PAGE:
Comforting her as best I could for a few minutes, I thought I should try to get her up and ready for joining her new friends (new every day) for lunch. When my attempts to get her out of bed for lunch failed, her resourceful CNA brought in her lunch, playfully waved the delicious aroma of chicken toward her and cheerfully convinced mom to sit on the edge of her bed and try a few bites. Success! Between bites, mom peppered me with questions about where she was, how she got here, when her parents were coming to get her, what was happening in her head, and other such concerns. I tried all the reassuring answers and diversion tactics I could muster.
When she had consumed about half of her lunch, she wanted to try to get out of bed again. I parked her wheelchair at the end of her bed and came alongside to assist her in standing. Pain prevented her from standing and pivoting to sit; rather, she skootched as close as she could to the wheelchair, then began sliding her bottom off of the bed and plopped onto the chair. All I could do was try to keep her from hitting the floor. Definitely NOT an approved transfer technique, but her unorthodox methods proved successful.
Using her feet to propel herself, Momma navigated herself to her window to watch the birds at the feeder. Pointing at a visiting woodpecker, she proffered, “That looks a little familiar, but everything looks so strange.”
Next, she baby-step shuffled her wheelchair to her nightstand and gazed at her nursing school graduation portrait. Carefully lifting her baby doll up off the bed, she sat her baby in her lap, pointed to the portrait, then whispered in Dolly’s ear, “That lady looks so familiar, but I can’t remember where I know her from. Do you know who she is? I can’t remember her name.”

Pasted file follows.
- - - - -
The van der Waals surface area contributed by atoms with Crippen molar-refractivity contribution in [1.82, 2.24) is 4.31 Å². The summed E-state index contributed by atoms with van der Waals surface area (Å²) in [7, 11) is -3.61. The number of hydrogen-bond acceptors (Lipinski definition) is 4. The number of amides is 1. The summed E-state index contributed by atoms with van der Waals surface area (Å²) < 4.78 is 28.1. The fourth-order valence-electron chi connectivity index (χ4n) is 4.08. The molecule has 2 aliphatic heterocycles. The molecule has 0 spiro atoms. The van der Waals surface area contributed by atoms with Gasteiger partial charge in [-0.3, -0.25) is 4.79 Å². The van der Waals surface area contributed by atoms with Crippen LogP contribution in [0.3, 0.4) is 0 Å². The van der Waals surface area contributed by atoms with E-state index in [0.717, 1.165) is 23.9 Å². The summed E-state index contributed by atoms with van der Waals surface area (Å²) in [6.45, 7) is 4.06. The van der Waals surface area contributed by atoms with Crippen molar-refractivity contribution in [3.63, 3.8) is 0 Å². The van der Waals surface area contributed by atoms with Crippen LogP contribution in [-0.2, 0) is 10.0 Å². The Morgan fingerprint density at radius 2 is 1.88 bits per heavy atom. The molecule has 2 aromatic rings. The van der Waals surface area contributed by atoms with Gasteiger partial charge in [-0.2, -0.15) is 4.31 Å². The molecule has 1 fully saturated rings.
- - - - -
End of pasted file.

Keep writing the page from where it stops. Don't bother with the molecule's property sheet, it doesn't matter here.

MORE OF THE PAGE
One recent thread on a Facebook group for dementia caregivers discussed the topic of how to respond to people who say “I wish I could help.” Most have good intentions, but no concrete offers of help. Others are just making polite conversation and really have no intention of helping. One tongue in cheek caregiver response was, “I’m going to start a list to hand them.”
We all laughed.
One longtime caregiver’s contribution to the post was, “I think we should all make our own list to have ready whenever we hear that offer.” Before long, we had created a rather long list. Some of our responses were a bit of a tease, like the caregiver who said, “If you want to bring me a gift, bring Kleenex! My loved one goes through two boxes a day!” We all laughed because an obsession with Kleenex and toilet paper seems to be prevalent in the world of memory loss.
Let me share a few more of the ideas culled from our group effort:
Instead of “let me know if you need anything,” please just show up on my front porch with a good cup of coffee.
Another caregiver added her twist on the impromptu coffee date idea: “Yes, show up on my front porch with a cup of your favorite coffee. Then sit down with my loved one and tell me to get lost for awhile while you drink your cup of coffee.”